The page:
Monetary follies

Economics is a subject I did not enjoy in college, and still do not enjoy today, as it can be frustratingly complex as well as boring.  

Being much more of a “numbers” person, I gravitated towards finance which has much less theory and much more computation resulting in a solution.  

The “what ifs” that are found in economics are playing such a strong role in asset valuations today that I felt I had to take the plunge and try to make sense of what all the current financial manipulation is doing to the global economy.


Money Creation

On the surface, I understand why the central banks are doing what they are doing. It is called monetary “stimulus” for a reason. 

Economies are struggling to grow, which can destroy any country mired in debt. How are the US Federal Reserve, Bank of Japan, European Central Bank, and other central banks doing it?

There are primarily two strategies: quantitative easing and lowering interest rates.

Money Power

Central banks literally create money out of thin air by buying securities using electronic cash that did not exist before.  

This new money increases bank reserves by the “quantity” of assets purchased (i.e. “quantitative” easing).  

It is hard to believe this is legal to do as this essentially decreases the value of a dollar you already own, just like inflation decreases your buying power.

Well, in fact, that’s exactly the point as they want to increase inflation. They are just doing it artificially.

Interest Rates

The other strategy, lower interest rates, is a much more obvious way to stimulate economic growth as you are much more likely to take out a loan at 3% than 8%.  

This in turn means you will be spending that money on something which should boost the economy.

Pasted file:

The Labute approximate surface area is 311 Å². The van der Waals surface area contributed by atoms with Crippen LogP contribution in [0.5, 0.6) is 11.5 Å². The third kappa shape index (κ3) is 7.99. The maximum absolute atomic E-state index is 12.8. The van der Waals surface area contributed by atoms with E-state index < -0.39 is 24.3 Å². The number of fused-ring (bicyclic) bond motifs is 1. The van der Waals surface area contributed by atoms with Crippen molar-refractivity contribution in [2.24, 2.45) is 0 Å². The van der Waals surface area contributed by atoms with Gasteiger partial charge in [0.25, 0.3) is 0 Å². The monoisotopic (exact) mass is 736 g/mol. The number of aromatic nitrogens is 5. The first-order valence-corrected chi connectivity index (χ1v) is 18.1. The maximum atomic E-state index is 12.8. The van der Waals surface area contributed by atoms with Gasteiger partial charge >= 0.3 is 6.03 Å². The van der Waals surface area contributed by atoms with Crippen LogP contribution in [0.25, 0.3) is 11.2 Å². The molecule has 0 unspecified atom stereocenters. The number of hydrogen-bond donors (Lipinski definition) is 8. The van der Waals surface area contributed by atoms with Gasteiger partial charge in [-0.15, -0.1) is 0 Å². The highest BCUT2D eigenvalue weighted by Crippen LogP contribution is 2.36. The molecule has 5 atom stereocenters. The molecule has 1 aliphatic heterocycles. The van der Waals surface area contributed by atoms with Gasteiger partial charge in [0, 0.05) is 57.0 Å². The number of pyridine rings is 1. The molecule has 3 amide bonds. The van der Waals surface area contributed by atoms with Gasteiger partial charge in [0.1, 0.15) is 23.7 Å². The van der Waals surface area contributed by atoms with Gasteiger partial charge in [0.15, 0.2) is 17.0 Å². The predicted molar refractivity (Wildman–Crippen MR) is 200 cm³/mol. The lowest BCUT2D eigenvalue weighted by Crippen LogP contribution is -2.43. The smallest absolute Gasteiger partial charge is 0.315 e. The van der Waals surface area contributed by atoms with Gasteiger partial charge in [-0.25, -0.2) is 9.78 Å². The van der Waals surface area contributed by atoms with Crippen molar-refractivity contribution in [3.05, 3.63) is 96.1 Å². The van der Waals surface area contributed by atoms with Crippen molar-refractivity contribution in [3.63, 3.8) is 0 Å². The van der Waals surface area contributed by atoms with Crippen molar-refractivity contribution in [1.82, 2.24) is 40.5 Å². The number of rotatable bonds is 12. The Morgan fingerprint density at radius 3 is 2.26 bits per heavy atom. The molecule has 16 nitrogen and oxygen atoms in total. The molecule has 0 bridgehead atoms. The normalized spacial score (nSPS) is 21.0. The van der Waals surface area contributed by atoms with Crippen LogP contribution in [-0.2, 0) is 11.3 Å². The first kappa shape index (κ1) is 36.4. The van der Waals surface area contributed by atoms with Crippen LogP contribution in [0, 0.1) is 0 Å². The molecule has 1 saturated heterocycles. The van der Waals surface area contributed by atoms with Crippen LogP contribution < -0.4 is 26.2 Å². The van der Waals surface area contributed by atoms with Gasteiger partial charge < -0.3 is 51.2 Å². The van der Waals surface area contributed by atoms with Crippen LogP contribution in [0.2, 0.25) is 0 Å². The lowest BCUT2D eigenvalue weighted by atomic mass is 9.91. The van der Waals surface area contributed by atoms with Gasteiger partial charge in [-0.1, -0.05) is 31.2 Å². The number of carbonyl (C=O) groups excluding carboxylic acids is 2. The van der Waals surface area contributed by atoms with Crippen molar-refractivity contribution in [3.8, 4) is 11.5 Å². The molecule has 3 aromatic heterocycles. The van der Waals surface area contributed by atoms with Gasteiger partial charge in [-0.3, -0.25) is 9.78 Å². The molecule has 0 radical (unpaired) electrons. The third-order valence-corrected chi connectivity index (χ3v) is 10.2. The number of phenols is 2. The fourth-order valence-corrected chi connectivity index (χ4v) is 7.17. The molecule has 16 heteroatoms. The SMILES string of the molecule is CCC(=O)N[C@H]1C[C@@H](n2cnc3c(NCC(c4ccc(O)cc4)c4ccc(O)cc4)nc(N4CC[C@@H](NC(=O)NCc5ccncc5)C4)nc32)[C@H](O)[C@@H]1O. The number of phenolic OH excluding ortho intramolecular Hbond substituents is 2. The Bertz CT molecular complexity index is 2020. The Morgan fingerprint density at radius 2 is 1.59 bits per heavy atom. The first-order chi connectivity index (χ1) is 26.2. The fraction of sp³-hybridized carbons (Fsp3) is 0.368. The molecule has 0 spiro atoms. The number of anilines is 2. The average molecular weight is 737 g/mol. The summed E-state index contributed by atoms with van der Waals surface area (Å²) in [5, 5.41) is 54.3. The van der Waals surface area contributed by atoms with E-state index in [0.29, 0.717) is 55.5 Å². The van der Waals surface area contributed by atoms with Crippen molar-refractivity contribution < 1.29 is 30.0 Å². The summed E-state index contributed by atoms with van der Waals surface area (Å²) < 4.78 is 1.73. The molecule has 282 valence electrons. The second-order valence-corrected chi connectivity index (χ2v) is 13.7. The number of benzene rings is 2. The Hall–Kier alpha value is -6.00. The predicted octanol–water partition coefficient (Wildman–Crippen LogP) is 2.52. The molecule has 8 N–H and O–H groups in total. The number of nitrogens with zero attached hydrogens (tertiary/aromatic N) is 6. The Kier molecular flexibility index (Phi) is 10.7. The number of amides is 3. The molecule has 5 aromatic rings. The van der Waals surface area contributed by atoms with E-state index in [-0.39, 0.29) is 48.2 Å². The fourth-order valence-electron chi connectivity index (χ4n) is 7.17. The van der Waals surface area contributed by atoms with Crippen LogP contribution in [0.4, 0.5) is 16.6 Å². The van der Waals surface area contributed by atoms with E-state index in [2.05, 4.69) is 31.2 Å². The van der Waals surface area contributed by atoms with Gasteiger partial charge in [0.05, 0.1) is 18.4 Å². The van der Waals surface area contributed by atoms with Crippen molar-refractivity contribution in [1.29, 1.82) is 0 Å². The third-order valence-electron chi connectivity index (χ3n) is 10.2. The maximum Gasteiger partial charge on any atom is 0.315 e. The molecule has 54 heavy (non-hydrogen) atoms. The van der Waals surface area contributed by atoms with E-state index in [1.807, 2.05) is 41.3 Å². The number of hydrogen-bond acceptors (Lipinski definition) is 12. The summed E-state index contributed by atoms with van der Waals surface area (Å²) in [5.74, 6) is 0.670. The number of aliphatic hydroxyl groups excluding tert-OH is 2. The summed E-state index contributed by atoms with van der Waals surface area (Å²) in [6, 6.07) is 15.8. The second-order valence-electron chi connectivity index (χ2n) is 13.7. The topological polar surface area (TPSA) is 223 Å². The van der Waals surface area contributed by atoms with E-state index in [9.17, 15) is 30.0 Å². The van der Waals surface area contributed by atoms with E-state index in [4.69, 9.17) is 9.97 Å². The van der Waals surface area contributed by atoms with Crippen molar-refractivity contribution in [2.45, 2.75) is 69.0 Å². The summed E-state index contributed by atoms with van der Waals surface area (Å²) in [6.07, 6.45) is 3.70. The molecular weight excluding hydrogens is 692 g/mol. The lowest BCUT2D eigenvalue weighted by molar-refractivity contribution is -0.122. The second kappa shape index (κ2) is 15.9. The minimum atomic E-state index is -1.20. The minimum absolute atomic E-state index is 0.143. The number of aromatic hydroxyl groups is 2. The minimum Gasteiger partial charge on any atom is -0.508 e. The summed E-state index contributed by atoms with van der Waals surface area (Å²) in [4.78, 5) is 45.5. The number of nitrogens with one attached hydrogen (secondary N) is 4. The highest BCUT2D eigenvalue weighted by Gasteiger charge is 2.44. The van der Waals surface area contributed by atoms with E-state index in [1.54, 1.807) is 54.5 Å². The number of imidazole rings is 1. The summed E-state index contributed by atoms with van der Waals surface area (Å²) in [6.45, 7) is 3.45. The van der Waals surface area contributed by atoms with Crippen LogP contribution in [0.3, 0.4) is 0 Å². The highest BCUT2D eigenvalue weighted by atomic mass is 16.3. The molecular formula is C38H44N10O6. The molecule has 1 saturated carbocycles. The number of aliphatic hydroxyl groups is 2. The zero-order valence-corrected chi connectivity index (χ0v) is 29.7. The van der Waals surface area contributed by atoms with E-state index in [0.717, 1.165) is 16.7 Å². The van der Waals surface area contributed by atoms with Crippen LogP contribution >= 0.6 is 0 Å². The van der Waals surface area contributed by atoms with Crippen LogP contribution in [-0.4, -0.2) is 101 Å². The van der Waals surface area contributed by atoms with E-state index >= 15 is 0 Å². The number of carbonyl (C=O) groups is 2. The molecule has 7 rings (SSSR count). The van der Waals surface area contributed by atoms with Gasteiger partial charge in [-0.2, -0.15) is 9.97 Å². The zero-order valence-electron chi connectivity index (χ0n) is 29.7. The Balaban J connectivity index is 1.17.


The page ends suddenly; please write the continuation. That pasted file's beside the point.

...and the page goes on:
My question is whether this simply helps today’s numbers while making the future more difficult. You will not hear many financial minds say taking on debt is a good thing long term.

Less than Zero

In researching how widespread this monetary experiment has gone, I was surprised to see that there are a record 23 countries with central bank rates of zero or less and 6 with rates of 1% or less (the U.S. is at 0.5%) as of May 2016.

Is it working? Again, we are talking about the present as the future long-term implications are impossible to predict.  We just got the latest reading on US Gross Domestic Product (GDP) for the second quarter and the economy is growing at a 1.2% annual rate.  

For reference, the goal is 2% to 4%, so I would say “no” to the above question about central bank policy efficacy (at least here in the U.S.).  But on the flip side, we have no reference as to how US growth would look like without the stimulus, so you could also argue that it is working.  

Grey Area

Again, this is my problem with economics as there is no black and white answer, which is frustrating.   

So can central banks do anything else? In terms of interest rates, the US Federal Reserve concluded in 2010 that -0.35% was the lower bound. How can interest rates be negative? Who wants to pay the government to have it hold their money?  

Well, it is rather simple because large amounts of cash usually need to be insured against loss so that negative rate is basically the insurance cost.  

Ironically, that -0.35% threshold has already been tested and broken in Europe with several deposit rates below that level. When it comes to quantitative easing, the US Federal Reserve purchased low-risk government bonds.  

Helicopter Money

A further and more risky step is buying corporate bonds (European Central Bank) or even stock (Bank of Japan). So what appears to be a more controlled approach to monetary stimulus in the U.S. is starting to appear like the wild, wild west in other parts of the world.  

Japan is said to currently be running a QE program that is 3 times more aggressive than the Fed’s QE program that ended in 2014.  “Helicopter” money may be next as they still are not getting the results.  

What is helicopter money? Don’t laugh but it is the metaphorical idea of printing money and dropping it from the sky.

Photo Credit: 401(K) 2012 via Flickr Creative Commons